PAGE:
A report devoted to analysis of one of the stealthiest bootkits ever seen in the wild – Win32/Gapz.
Welcome to the Web 2.0 incarnation of the Misinformation Superhighway. Did you really think that hoaxing had died out?
The ‘PokerAgent’ botnet, which we have tracked in 2012, was designed to harvest Facebook log-on credentials, also collecting information on credit card details linked to the Facebook account and Zynga Poker player stats, presumably with the intention to mug the victims. The threat was mostly active in Israel.
ESET Latin America’s Malware Analysis Lab reviews the year and compiles threat trends for the upcoming season. So how will the 2013 threatscape look like according to the IT security company ESET? It will definitely see major growth of mobile malware and its variants, increased malware propagation via websites, continuing rise of botnets and attacks on the cloud resulting in information leaks.
Analysis of an SMS Trojan found on Android smartphones that is capable of executing SMS premium rate scams in a wide range of countries. ESET researchers in Latin America combine code inspection with investigation of consumer forums to reveal the first threat of the kind targeting Latin American countries, but with implications that are global.
Phishing scams old and new, and some ways to recognize the baited hook before you bite off more than you can chew.
An analysis of the newest and most interesting security features in Windows 8, Microsoft’s newest desktop operating system, as well as how it may be attacked in the future.
The first malware to infect hundreds of thousands of Apple Mac
10000‘s of AutoCAD Designs Leaked in Suspected Industrial Espionage.
ESET Latin America’s Malware Analysis Lab looks at the implications of changes in the threat landscape, focusing in particular on anticipated developments in mobile threats.
An updated version of the paper “Ten Ways to Dodge CyberBullets”, addressing the question “what are the top 10 things that people can do to protect themselves against malicious activity?”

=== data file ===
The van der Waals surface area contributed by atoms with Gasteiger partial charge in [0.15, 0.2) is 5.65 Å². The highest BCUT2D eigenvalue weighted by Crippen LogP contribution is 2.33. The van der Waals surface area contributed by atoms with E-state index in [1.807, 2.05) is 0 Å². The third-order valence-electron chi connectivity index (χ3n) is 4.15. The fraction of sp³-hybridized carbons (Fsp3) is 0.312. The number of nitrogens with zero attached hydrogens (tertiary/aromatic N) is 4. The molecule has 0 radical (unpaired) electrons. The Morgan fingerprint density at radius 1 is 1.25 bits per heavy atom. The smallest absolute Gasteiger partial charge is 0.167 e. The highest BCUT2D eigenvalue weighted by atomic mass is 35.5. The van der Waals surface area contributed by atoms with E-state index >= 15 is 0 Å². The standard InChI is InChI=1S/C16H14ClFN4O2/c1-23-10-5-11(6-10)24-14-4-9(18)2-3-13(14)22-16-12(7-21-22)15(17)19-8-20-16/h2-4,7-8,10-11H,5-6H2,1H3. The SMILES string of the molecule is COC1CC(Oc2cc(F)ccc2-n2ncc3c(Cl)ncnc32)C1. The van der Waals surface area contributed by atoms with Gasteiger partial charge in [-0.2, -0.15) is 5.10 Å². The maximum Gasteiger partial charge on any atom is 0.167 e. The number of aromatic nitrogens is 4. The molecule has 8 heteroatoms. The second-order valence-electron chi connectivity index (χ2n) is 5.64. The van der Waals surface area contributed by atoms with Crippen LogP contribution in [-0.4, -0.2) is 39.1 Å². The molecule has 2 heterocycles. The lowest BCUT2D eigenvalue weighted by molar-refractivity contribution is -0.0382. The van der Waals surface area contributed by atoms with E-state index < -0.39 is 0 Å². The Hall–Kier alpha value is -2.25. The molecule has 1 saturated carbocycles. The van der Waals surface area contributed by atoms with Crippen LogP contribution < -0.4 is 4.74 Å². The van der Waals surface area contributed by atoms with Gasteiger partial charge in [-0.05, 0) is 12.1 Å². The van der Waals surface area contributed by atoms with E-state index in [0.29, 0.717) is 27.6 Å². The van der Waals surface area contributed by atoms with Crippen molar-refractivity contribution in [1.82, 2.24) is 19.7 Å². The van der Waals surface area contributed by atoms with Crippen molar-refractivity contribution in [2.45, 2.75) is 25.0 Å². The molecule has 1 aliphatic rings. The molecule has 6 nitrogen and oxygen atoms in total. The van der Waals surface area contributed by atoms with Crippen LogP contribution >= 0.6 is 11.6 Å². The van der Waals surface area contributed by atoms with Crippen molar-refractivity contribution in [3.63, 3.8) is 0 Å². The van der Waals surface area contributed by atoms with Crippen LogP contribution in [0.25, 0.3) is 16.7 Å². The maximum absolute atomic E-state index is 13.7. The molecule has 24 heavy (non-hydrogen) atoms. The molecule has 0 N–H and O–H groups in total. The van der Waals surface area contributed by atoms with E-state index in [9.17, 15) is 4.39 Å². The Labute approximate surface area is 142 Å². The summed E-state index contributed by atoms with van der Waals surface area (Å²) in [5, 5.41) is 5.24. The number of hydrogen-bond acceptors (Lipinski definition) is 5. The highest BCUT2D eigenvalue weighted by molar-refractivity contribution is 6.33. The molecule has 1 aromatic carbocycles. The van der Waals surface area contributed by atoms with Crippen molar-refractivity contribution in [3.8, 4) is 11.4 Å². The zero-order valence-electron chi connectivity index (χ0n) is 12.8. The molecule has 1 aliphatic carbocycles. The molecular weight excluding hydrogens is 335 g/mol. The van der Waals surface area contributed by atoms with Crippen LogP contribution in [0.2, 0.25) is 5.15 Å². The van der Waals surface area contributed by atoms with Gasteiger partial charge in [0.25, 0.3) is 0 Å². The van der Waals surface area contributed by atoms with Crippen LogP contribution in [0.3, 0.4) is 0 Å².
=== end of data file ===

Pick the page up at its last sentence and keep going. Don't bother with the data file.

What is a potentially unwanted application (PUA)? This paper gives some examples of “potentially unwanted” and “potentially unsafe” applications, explaining how they differ from out-and-out malware.
This paper consolidates information published By ESET and Group-IB researchers on Russian malware that attacks Russian RBS (Remote Banking Systems) transactions: now updated to version 1.1 to include additional material.
If you know you need to back up your data but you’re not sure how to do it, here’s a practical guide on how to get started.
A comprehensive analysis of Win32/Hodprot, one of the families of malware most used in banking fraud in Russia and its neighbours.
A comprehensive analysis of the TDSS/Olmarik/Alureon family, which has learned some radical new tricks. Updated to include information on a new plugin making radical changes to Olmarik’s botnet.
As if fake anti-virus products weren’t bad enough, nowadays we have unsolicited phone-calls from fake AV helpdesks. ESET researchers tell you pdf about support scams.
Version 1.31 of a comprehensive analysis of the Stuxnet phenomenon, updated to add pointers to additional resources. This is probably the last update of the document, but further relevant resources will be added to a list here.
Researchers from ESET’s Laboratories in Latin America summarize the main trends anticipated for 2011 in malicious programs and antivirus security.
Written in the form of a personal retrospective, this paper compares the earliest days of PC computer viruses with today’s threats, as well as provides a glimpse into the origins of the computer anti-virus industry.